worker at Peaceweavers, the recently rebranded Jenkins Clothing
factory now specializing in "New Age urban hemp wear." When her
touchy-feely, aphorism-spouting boss Ernesto Jenkins (Rotimi
Agbabiaka) decides to move the factory to Tibet to cut costs, she and
the other workers wind up occupying the factory almost accidentally.
Sofia has a sudden fit of pain, flails around and falls to the floor.
She insists it's not labor pains, but it's never clear what the fits
are about. Regardless, it turns into an impromptu sit-down strike,
and the workers drive Ernesto out and occupy the factory. Sofia tells
the story of a similar occupation she was part of in the Posibilidad
barrio in her native Buenos Aires. From then on, we go back and forth
between the two stories until the textiles hit the fan.
Although Nina Ball's compact set of a brick-walled factory interior
doesn't change from one location to another, there's never any danger
of losing track of where we are. Between Michael Gene Sullivan's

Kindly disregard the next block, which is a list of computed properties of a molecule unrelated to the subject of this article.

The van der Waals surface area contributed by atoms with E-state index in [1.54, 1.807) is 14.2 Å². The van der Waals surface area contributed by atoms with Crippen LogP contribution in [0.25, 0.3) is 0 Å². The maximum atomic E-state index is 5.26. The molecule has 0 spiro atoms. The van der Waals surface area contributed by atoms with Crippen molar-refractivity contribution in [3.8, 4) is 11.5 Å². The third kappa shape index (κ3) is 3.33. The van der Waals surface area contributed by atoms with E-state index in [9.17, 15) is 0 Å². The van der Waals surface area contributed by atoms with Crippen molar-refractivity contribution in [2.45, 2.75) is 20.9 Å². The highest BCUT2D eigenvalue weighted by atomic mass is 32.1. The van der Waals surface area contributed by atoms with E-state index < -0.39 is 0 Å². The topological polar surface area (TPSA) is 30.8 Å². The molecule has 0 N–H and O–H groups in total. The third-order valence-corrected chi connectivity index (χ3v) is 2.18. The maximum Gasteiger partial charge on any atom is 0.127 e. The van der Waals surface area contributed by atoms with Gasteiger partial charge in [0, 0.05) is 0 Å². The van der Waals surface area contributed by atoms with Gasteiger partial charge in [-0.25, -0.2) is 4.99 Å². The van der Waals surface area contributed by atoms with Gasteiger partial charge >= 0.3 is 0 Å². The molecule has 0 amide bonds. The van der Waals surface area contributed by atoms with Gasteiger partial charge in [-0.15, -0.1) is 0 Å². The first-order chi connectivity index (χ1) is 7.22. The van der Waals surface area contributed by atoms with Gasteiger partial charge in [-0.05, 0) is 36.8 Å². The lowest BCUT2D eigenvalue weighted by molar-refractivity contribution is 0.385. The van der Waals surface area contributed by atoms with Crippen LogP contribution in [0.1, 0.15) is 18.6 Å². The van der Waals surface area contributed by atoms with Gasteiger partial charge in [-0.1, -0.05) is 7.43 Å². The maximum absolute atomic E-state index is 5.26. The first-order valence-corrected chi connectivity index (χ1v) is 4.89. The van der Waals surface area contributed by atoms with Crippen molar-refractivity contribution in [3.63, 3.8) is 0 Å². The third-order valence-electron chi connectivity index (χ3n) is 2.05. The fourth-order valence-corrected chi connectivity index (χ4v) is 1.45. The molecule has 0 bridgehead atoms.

entertaining script and the cast's deft performances, the characters
are distinct and memorable throughout. The actors continually
quick-change between Emilica Sun Beahm's bright costumes to reenter
as somebody else in former troupe member Wilma Bonet's sharp staging.
Bonet and the cast clearly know the ropes and go at the production
like a well-oiled machine.
The show opens with a marvelous tango choreographed by Bonet, with
retro-snazzy couples in color-coordinated dresses and suits. One
couple becomes the anguished lovers in the telenovela Sofia and her
coworkers watch obsessively during lunch breaks. Curmudgeonly
old-timer Joe (Sullivan) tries to get them to wake up and organize
because a wave of layoffs is coming, but nobody listens at first.
Agbabiaka is hilarious as the unctuous Ernesto, who tries to convince
laid-off workers he's doing them a favor by releasing them to find